The Boards of Examiners are delegated the task of making academic judgements about the attainment of students, right to progress and discuss the awards designated to students whilst upholding the academic standards of the University. Decisions made by Boards of Examiners reflect the academic experience of teaching staff within the University and external examiners that have been appointed.
All assessments need to be internally and externally examined. They also go through the process of second marking or double marking dependent of the type of degree and level of study.
For samples of all Doctorate/Masters level assessments, double marking should take place. On a Masters course, the dissertation or project component should be marked by two members of staff, including the dissertation/project supervisor. For both Doctorate and Masters courses, any borderline work not captured by double marking must be second marked.
Undergraduate Honours and Ordinary Degrees
For Undergraduate honours and ordinary degrees, samples of level 3 work must be double marked, as must all dissertations, projects or equivalent independently supervised work. For level 2 work, a sample must be second marked as must any borderline work at level 3 which is not captured by double marking.
For Foundation degrees, a sample of level 2 (final level) work must be double marked, as must all dissertations, projects or equivalent independently supervised work. Samples of level 1 work must be second marked, as well as any borderline work at level 2 not captured by double marking.
For Higher National Diploma/Certificate’s a sample of level 2 (final level) work must be double marked, as must all dissertations, projects or equivalent independently supervised work. Samples of level one work must be second marked, as well as borderline work at level 2 not captured by double marking.
For short courses, Level 3 (final level) at undergraduate, all Masters level and all Doctorate level modules must be double marked. Level 2 at undergraduate level must be second marked as well as borderline work at level 3 not captured by double marking.
Reports from the External Examiners about the processes at Lincoln are provided annually. The last set of reports did not raise any questions about the threshold for degree awards at University of Lincoln, and within these 99% of External Examiners confirmed that assessment processes are sound and fairly conducted. Within these reports it was also said that the University’s assessment processes measured fairly and carefully against the intended outcomes of the programmes. In some programmes it was recommended that some internal examiners should use the full mark range more to give the appropriate credit where deserved. The External Examiners reported that academic standards at the University of Lincoln were comparable to others in the country of which they had experience.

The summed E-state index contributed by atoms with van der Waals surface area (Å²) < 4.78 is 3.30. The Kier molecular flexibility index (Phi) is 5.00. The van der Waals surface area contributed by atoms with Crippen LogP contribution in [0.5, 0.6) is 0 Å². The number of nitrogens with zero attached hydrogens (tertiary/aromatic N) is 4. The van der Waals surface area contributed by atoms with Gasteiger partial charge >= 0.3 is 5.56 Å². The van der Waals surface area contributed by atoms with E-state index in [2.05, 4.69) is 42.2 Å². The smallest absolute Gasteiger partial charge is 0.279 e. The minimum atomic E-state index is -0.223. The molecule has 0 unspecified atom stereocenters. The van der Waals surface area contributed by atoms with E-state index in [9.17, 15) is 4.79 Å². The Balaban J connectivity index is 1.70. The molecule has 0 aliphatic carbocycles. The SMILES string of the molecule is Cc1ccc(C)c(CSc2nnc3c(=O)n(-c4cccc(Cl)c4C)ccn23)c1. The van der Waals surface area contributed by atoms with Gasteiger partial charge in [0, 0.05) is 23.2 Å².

There are some occasions when you may wish to challenge the decision of a Board of Examiners and make sure that they took into account all material circumstances when they made their decision.
We would encourage you to first try and resolve any concerns you have informally, for example by speaking with your Academic Tutor, Module Co-ordinator or Programme Leader.
If you cannot resolve the issue informally then you can call on the formal Review and Appeal procedure. NB: attempting to resolve the issue informally will not affect your right to invoke the formal process.
Appeals at a glance
For some good information about whether you have grounds to appeal and to find the forms to make an appeal click here.
Requesting a Review
If you wish to request a Review then you must do so within 10 working days of you formally receiving the Board of Examiners decision.
You can do this by filling in the form entitled “Review Proforma 2011 2012” (for assistance filling it in read the “Review Proforma guidance notes”) and then forwarding it to one of the four Academic Appeals Officers.
REMEMBER: You cannot seek a review simply because you disagree with your mark or grade.
Requesting an Appeal
If you are unhappy with the outcome of the review and wish to appeal then you must submit your request within 10 working days of receiving your Review outcome letter. The appeals form is available on written request from an Academic Appeals Officer. You will need to include the grounds for your Appeal, a statement of your case and any supporting documentary evidence.
What are the grounds for a Review/an Appeal?
Reasons for submitting a Review/an Appeal
There are only four specific grounds on which a Review/Appeal can be made:
There were extenuating circumstances adversely affecting the student's performance which for valid reason the student did not make known to the Extenuating Circumstances Panel at the appropriate time either in sufficient detail or at all. Note: Normally, the only acceptable valid reasons will be that the student was unable or incapable of bringing the circumstances to the Panel's attention. The student must provide documentary evidence to support their claims.
There was a procedural irregularity in any part of the assessment or other relevant process to which the claim relates, including the interpretation and application of the relevant regulations.
There was evidence of prejudice or of bias.
There was an error in the calculating or recording of the marks upon which the original decision was made.
The following shall not be considered as grounds for Review/Appeal
The retrospective reporting of extenuating circumstances which a student might reasonably have been expected to disclose to the Extenuating Circumstances Panel.
Marginal failure to attain a higher degree classification.
An appeal against the academic judgement of internal or external examiners.
Retrospective complaints against the standard of tutoring, etc.
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